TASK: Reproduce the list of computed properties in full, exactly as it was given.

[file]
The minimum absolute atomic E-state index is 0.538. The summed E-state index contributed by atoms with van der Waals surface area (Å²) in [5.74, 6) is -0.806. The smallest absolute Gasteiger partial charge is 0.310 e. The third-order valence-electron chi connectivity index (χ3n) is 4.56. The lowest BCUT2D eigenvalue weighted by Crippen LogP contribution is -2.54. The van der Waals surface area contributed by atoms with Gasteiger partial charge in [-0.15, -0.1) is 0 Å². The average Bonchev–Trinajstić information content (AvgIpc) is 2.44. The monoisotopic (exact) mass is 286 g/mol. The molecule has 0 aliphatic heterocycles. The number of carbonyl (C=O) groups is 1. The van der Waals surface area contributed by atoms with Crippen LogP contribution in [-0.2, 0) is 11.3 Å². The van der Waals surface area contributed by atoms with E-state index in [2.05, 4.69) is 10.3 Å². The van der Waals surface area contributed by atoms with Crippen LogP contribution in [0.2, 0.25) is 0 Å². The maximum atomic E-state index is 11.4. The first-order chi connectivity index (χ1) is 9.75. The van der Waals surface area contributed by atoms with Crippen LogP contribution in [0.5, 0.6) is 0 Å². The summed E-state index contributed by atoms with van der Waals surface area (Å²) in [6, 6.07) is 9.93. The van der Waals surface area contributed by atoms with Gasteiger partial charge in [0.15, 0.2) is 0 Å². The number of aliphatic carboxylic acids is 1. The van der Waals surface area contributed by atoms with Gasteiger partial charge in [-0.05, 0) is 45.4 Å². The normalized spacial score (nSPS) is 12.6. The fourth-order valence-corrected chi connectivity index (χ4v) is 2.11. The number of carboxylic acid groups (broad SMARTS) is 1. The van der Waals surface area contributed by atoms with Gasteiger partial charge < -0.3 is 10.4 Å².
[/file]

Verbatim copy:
The minimum absolute atomic E-state index is 0.538. The summed E-state index contributed by atoms with van der Waals surface area (Å²) in [5.74, 6) is -0.806. The smallest absolute Gasteiger partial charge is 0.310 e. The third-order valence-electron chi connectivity index (χ3n) is 4.56. The lowest BCUT2D eigenvalue weighted by Crippen LogP contribution is -2.54. The van der Waals surface area contributed by atoms with Gasteiger partial charge in [-0.15, -0.1) is 0 Å². The average Bonchev–Trinajstić information content (AvgIpc) is 2.44. The monoisotopic (exact) mass is 286 g/mol. The molecule has 0 aliphatic heterocycles. The number of carbonyl (C=O) groups is 1. The van der Waals surface area contributed by atoms with Crippen LogP contribution in [-0.2, 0) is 11.3 Å². The van der Waals surface area contributed by atoms with E-state index in [2.05, 4.69) is 10.3 Å². The van der Waals surface area contributed by atoms with Crippen LogP contribution in [0.2, 0.25) is 0 Å². The maximum atomic E-state index is 11.4. The first-order chi connectivity index (χ1) is 9.75. The van der Waals surface area contributed by atoms with Crippen LogP contribution in [0.5, 0.6) is 0 Å². The summed E-state index contributed by atoms with van der Waals surface area (Å²) in [6, 6.07) is 9.93. The van der Waals surface area contributed by atoms with Gasteiger partial charge in [0.15, 0.2) is 0 Å². The number of aliphatic carboxylic acids is 1. The van der Waals surface area contributed by atoms with Gasteiger partial charge in [-0.05, 0) is 45.4 Å². The normalized spacial score (nSPS) is 12.6. The fourth-order valence-corrected chi connectivity index (χ4v) is 2.11. The number of carboxylic acid groups (broad SMARTS) is 1. The van der Waals surface area contributed by atoms with Gasteiger partial charge < -0.3 is 10.4 Å².